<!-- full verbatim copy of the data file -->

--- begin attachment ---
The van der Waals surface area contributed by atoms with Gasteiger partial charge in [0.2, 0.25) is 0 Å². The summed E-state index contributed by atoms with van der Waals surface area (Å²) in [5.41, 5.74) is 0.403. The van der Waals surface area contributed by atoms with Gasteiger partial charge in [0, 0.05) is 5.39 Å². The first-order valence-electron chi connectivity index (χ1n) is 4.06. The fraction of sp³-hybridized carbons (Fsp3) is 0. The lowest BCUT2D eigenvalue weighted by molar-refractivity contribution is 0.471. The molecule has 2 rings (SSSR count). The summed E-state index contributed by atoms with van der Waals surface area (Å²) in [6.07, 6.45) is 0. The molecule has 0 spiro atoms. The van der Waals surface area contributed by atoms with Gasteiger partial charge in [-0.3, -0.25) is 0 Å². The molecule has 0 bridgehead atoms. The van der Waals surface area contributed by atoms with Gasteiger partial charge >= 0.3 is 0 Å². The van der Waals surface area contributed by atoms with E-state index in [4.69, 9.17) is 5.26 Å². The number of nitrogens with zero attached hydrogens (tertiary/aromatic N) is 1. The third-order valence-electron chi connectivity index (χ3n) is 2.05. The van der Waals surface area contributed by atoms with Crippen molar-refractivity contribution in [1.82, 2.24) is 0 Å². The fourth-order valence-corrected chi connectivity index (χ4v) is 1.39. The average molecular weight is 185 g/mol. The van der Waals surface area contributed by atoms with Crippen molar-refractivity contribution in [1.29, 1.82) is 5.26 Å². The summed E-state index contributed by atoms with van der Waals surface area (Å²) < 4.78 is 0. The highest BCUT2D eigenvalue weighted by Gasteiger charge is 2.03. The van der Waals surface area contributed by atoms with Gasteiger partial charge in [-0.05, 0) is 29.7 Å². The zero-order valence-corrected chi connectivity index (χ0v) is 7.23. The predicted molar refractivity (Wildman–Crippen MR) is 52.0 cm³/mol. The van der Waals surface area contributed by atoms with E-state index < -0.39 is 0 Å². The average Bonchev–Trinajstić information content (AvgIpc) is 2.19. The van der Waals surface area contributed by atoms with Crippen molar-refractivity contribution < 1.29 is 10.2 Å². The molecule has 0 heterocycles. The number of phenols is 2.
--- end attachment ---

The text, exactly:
The van der Waals surface area contributed by atoms with Gasteiger partial charge in [0.2, 0.25) is 0 Å². The summed E-state index contributed by atoms with van der Waals surface area (Å²) in [5.41, 5.74) is 0.403. The van der Waals surface area contributed by atoms with Gasteiger partial charge in [0, 0.05) is 5.39 Å². The first-order valence-electron chi connectivity index (χ1n) is 4.06. The fraction of sp³-hybridized carbons (Fsp3) is 0. The lowest BCUT2D eigenvalue weighted by molar-refractivity contribution is 0.471. The molecule has 2 rings (SSSR count). The summed E-state index contributed by atoms with van der Waals surface area (Å²) in [6.07, 6.45) is 0. The molecule has 0 spiro atoms. The van der Waals surface area contributed by atoms with Gasteiger partial charge in [-0.3, -0.25) is 0 Å². The molecule has 0 bridgehead atoms. The van der Waals surface area contributed by atoms with Gasteiger partial charge >= 0.3 is 0 Å². The van der Waals surface area contributed by atoms with E-state index in [4.69, 9.17) is 5.26 Å². The number of nitrogens with zero attached hydrogens (tertiary/aromatic N) is 1. The third-order valence-electron chi connectivity index (χ3n) is 2.05. The van der Waals surface area contributed by atoms with Crippen molar-refractivity contribution in [1.82, 2.24) is 0 Å². The fourth-order valence-corrected chi connectivity index (χ4v) is 1.39. The average molecular weight is 185 g/mol. The van der Waals surface area contributed by atoms with Crippen molar-refractivity contribution in [1.29, 1.82) is 5.26 Å². The summed E-state index contributed by atoms with van der Waals surface area (Å²) < 4.78 is 0. The highest BCUT2D eigenvalue weighted by Gasteiger charge is 2.03. The van der Waals surface area contributed by atoms with Gasteiger partial charge in [-0.05, 0) is 29.7 Å². The zero-order valence-corrected chi connectivity index (χ0v) is 7.23. The predicted molar refractivity (Wildman–Crippen MR) is 52.0 cm³/mol. The van der Waals surface area contributed by atoms with E-state index < -0.39 is 0 Å². The average Bonchev–Trinajstić information content (AvgIpc) is 2.19. The van der Waals surface area contributed by atoms with Crippen molar-refractivity contribution < 1.29 is 10.2 Å². The molecule has 0 heterocycles. The number of phenols is 2.